How to Care for Proven Winners® Color Choice® Wee Bit Giddy® Hydrangea
Be sure to read our planting instructions to ensure a healthy and happy plant for years to come!
What is the best soil for my hydrangea macrophylla Wee Bit Giddy?
Wee Bit Giddy Hydrangeas are low-maintenance shrubs that simply need a well draining soil to thrive. However, you can change the colors of your flowers by adjusting your soil. Hydrangea macrophylla are a species of plant that is very absorbent (known as hyperaccumulating plants), and are sensitive to the presence of aluminum ions in their soil. In our gardens, we can see this effect in the color of our blooms - acidic soils with a low pH means a higher amount of aluminum ions are present, and the flowers will bloom with more blueish pigments in their petals as a result. Alternatively, alkaline or neutral soils that do not have a large percentage of aluminum ions present will allow hydrangeas to bloom their main flower color, be that a pink or a red or in that range. Neither state will affect the health of the plant. So, if you wish to see deeper purple tones in your Wee Bit Giddy Hydrangeas, perform a soil test to determine the natural acidity of your garden soil and add acidifying agents such as Espoma Soil Acidifier.
When should I fertilize my Wee Bit Giddy Hydrangeas?
Wee Bit Giddy Hydrangeas bloom and rebloom all summer long, making them a perfect statement of color in your garden. To help encourage lots of blooms, a hands-off approach is sometimes better. These hydrangeas only need fertilizer once or twice a year at most. A nice flower-tone or rose tone granular slow-releasing fertilizer can be mixed into the soil around the dripline of the plant (the ring around the plant just slightly inside of where the leaves reach, not at the base of the stem). Fertilize in early spring, and again in late spring just before the big blooming season starts. Do not fertilize later than mid summer, so that your hydrangeas will enter a healthy dormancy period come fall.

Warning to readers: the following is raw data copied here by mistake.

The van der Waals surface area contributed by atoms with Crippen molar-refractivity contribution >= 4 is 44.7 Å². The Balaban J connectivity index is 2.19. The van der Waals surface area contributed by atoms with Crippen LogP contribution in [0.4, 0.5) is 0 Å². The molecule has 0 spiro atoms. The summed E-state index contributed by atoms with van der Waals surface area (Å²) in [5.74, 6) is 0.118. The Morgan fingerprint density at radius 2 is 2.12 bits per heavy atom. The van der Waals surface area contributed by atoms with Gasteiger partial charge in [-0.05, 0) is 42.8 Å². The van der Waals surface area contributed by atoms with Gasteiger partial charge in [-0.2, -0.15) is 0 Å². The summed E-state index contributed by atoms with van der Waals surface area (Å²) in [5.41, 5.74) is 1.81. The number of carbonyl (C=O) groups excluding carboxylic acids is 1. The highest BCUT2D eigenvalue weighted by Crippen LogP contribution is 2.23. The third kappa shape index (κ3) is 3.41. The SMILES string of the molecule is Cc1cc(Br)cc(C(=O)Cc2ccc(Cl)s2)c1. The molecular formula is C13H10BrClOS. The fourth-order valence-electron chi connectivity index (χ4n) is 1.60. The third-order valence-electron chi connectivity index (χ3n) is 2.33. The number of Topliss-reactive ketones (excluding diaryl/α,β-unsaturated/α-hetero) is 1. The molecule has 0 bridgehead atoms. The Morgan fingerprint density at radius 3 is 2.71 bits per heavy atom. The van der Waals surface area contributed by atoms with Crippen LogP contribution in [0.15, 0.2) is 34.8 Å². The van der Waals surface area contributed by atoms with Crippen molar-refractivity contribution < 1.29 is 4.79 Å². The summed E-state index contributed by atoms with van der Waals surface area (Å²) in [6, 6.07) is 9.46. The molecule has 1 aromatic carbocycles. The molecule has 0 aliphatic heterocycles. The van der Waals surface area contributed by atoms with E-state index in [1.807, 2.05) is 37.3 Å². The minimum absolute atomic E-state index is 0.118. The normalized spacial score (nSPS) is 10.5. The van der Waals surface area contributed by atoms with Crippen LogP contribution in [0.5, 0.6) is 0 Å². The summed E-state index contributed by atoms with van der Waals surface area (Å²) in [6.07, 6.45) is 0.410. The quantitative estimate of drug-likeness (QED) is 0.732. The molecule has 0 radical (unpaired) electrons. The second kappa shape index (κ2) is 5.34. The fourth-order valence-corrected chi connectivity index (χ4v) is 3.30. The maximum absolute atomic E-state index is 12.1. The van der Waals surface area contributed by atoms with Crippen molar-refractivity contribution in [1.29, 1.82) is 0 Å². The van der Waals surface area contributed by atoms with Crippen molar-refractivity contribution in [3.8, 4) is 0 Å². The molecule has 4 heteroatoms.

How much sun do my Wee Bit Giddy Hydrangea shrubs need?
Wee Bit Giddy flourish when planted in zones 5 through 9 and they have slightly different sun preferences depending on where you are located. In cooler climates where there is less risk of scorching the leaves, they are happiest front and center in a full sun position. In hotter climates, partial shade will reduce the risk of scorching your plants. They need at least 6 hours of sunlight if they are in a partial sun or partial shade position.
Should I use mulch when planting my Wee Bit Giddy Hydrangeas?
Almost all plants benefit from a layer of mulch over their roots and your Wee Bit Giddy Hydrangeas are no exception. A 2 to 3 inch layer of organic mulch will help to insulate and regulate the temperature of the soil around the roots, as well as protect your hydrangea from pesky weeds looking to steal resources. We recommend either a ground hardwood mulch or a ground cypress mulch depending on your local availability. Any type of mulch will do but cypress or hardwood mulch will be of a higher quality and provide better nutrition overall as they breakdown.